What is it about?
Market practices targeting consumers' budget and health motivations for food purchase (e.g., discounts and 'low fat' labels, respectively) have been subject to criticism for encouraging unhealthy food consumption. We examined the influence of such practices in a 2 (price: recommended retail price, discount price) x 2 (product: regular potato chips, potato chips with ‘75% less saturated fat’) experiment using six Solomon four-group designs.
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Why is it important?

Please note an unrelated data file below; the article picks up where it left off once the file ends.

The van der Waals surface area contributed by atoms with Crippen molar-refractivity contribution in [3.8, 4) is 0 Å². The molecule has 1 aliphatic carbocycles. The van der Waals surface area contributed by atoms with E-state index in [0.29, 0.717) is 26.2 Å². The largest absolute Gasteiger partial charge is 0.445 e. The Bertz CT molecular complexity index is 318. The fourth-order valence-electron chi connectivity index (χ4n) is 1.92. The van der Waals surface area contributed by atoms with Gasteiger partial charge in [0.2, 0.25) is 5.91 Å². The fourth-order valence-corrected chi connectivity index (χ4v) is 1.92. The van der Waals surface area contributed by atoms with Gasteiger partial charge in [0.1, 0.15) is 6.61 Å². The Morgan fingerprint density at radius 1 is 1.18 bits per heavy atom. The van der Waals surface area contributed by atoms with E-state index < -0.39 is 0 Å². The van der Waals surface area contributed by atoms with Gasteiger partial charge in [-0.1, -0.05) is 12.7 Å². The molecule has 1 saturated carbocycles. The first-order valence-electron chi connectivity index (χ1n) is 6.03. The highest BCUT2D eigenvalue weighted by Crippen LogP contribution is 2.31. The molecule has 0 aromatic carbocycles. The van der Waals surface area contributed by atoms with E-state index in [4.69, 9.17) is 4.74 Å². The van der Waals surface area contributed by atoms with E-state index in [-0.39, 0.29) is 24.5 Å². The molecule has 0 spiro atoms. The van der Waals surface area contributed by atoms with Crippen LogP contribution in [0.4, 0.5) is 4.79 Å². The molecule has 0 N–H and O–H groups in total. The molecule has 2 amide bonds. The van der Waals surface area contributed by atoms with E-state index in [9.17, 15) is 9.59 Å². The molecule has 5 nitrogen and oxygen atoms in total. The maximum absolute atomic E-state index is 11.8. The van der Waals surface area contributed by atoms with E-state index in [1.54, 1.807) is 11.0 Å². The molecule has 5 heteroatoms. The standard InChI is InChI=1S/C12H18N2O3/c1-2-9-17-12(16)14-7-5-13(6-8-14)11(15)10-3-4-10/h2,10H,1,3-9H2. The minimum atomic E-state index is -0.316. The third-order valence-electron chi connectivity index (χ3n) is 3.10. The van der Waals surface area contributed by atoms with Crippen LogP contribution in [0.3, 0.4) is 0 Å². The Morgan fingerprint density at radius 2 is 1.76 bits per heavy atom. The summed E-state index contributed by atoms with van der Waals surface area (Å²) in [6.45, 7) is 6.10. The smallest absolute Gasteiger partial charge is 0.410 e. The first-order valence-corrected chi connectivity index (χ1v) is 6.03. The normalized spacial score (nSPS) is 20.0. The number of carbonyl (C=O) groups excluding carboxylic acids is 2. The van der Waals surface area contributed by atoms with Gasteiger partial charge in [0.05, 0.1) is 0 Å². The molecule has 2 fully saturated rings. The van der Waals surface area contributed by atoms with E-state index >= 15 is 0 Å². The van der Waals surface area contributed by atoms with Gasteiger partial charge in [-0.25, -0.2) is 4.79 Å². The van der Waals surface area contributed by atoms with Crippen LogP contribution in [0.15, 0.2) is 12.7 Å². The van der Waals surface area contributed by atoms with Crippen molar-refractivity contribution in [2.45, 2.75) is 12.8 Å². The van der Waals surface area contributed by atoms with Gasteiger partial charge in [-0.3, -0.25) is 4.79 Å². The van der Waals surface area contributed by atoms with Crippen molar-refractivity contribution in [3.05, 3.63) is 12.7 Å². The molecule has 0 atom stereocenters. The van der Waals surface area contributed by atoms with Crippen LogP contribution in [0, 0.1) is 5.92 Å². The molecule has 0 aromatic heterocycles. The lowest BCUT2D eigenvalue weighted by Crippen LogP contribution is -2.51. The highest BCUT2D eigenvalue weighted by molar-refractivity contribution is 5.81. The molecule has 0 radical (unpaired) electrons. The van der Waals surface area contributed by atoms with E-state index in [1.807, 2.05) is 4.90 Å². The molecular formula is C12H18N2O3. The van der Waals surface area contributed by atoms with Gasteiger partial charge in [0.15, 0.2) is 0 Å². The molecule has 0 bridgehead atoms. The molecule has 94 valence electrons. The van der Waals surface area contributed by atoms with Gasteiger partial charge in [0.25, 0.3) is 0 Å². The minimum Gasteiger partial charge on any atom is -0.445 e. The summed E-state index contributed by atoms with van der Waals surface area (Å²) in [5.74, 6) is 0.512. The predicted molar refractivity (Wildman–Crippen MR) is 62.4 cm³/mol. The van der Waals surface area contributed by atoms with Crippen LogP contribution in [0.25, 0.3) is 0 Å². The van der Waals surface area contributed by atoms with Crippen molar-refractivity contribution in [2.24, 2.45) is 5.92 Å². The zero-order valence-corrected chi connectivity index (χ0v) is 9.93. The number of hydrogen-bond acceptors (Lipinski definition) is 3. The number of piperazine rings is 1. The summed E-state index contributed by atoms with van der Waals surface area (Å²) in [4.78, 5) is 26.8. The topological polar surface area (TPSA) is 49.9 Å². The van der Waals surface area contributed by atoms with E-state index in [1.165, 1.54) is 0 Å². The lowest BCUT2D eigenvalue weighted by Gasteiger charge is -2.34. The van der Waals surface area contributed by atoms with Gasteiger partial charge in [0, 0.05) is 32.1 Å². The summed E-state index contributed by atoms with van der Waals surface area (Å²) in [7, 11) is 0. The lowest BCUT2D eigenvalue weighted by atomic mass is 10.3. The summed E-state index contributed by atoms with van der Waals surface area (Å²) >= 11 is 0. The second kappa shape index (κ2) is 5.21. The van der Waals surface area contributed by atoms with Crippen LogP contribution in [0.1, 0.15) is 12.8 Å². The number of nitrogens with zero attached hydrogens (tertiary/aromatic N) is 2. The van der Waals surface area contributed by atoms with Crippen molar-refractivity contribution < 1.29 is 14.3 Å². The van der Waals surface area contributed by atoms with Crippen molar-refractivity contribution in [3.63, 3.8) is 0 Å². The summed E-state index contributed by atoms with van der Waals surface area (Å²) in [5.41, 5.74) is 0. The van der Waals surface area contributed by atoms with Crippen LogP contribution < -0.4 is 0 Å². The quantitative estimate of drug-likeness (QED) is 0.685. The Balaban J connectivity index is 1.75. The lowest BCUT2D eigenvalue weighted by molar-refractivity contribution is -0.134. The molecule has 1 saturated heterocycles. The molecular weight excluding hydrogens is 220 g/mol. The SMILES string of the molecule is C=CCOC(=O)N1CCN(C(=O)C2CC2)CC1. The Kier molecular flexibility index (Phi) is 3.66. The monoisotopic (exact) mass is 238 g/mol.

We show that discounts can nullify or override health motivations for healthier food purchase when regular and healthier options are simultaneously on discount. Health is a safety need, which hardly dominates human behavior unless metabolic needs, such as hunger, are satisfied. Our findings, therefore, imply that the consumption of unhealthy foods will continue, if not increase, given that healthier foods are priced higher. This can affect the health and socioeconomic well-being of individuals and nations as unhealthy diet, which is known to cause malnutrition and obesity, can become prevalent among the low-income group who spend more of their disposable income on food.
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This page is a summary of: Budget over health unless overweight: A Solomon four-group study, International Journal of Consumer Studies, December 2017, Wiley, DOI: 10.1111/ijcs.12411.
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